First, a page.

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Peter Olszewski
Peter Olszewski,
Can an employee be dismissed for misconduct which is serious, but not gross?
12 July 2018

In June 2018 the Employment Appeal Tribunal (EAT) in Quintiles Commercial UK Limited v Mr A Barongo UKEAT/0255/17/JOJ was asked to consider whether an employee could be fairly dismissed for conduct which was serious, but not gross.

The facts of the case:

  • Mr Barongo (Mr B) was dismissed with notice as he had failed to attend two training sessions.
  • Quintiles appointed Mr B’s line manager to conduct the disciplinary hearing.  The line manager held that the failure to attend the training sessions amounted to a case of gross misconduct and dismissed Mr B with notice.
  • Mr B appealed against the decision to dismiss him.  The appeal held Mr B’s actions amounted to ‘serious’ as opposed to ‘gross misconduct’ but the appeal officer upheld the decision to dismiss Mr B on notice.
  • Mr B brought an unfair dismissal claim in the employment tribunal (ET).  The ET found that Mr B had been unfairly dismissed.  The finding was on the basis Mr B had a clean disciplinary record and that as the conduct had been downgraded to serious misconduct the employers reasonable response should have been to issue a warning rather than dismiss him. 
  • Quintiles appealed to the EAT who upheld their appeal.

The EAT noted that the Employment Rights Act 1996 (the Act) states a dismissal may be fair if it is for a reason which ‘relates to the conduct of the employee’. 

The employer must then show it acted reasonably in all of the circumstances when responding to the employee’s conduct.  The EAT noted that the Act does not prevent an employer from dismissing an employee for a first offence which is anything other than gross misconduct.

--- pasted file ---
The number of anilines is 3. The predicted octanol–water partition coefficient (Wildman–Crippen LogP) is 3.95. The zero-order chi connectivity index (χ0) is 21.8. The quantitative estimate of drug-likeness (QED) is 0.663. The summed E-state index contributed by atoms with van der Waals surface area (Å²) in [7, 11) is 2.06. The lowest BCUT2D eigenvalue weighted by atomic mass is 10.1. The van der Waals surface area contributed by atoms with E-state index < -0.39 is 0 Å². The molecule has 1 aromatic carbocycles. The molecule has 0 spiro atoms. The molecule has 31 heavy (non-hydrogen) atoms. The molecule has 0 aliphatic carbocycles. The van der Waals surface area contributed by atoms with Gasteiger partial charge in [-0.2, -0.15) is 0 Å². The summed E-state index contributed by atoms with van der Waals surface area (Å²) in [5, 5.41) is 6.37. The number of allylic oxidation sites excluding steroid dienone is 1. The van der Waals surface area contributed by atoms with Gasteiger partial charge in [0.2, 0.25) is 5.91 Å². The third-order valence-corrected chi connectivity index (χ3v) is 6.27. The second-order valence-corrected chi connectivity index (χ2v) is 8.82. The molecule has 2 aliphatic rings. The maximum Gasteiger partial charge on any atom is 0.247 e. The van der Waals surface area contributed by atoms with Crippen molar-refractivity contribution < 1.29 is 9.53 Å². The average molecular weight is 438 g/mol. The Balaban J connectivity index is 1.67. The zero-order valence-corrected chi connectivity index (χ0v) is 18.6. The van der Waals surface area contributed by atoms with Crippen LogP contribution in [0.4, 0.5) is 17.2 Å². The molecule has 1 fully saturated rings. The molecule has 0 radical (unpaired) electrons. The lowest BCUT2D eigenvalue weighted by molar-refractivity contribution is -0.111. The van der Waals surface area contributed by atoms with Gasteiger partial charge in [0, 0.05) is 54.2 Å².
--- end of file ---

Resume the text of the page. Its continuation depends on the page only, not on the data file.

The EAT held that the ET failed to apply the correct test, that being whether the decision to dismiss was within the range of reasonable responses available to Quintiles and, instead, it unduly fixated on the precise label given to Mr B’s misconduct, losing sight of the statutory test. 

The EAT also held that it was not for the ET to judge Quintiles’ decision to dismiss against what it - the ET - would have done.  Instead it should have assessed what had occurred in terms of the range of reasonable responses of the reasonable employer in those circumstances: did the Respondent’s conduct and decisions fall outside that range?

The case has now been referred back to a new ET panel so the correct test can be applied.

The EAT has therefore confirmed that the Act does allow an employer to dismiss for conduct which falls short of gross misconduct, though the EAT warned that that dismissal for misconduct other than gross misconduct without warnings in most cases will fall outside the band of reasonable responses available to an employer.

Where does this leave employers?

The EAT’s decision does not open the door to dismissing for a first offence for minor matters.  If an employer is considering dismissal for a first offence it should consider the circumstances very carefully and in the light of its own disciplinary policy and the ACAS Guidance.  What the decision tells us is that if a label is applied to conduct, the label is by itself not important.  Of utmost importance is the actual nature of the conduct, does it justify dismissal applying the well worn tests adopted by the ET; if it does then dismissal will be fair.

Now that Tribunal decisions are published it will be interesting to learn what view the Tribunal take of the conduct in question.

If you would like to discuss any issues relating to unfair dismissal, please contact Peter Olszewski [email protected]

Consistent with our policy when giving comment and advice on a non-specific basis, we cannot assume legal responsibility for the accuracy of any particular statement. In the case of specific problems we recommend that professional advice be sought.

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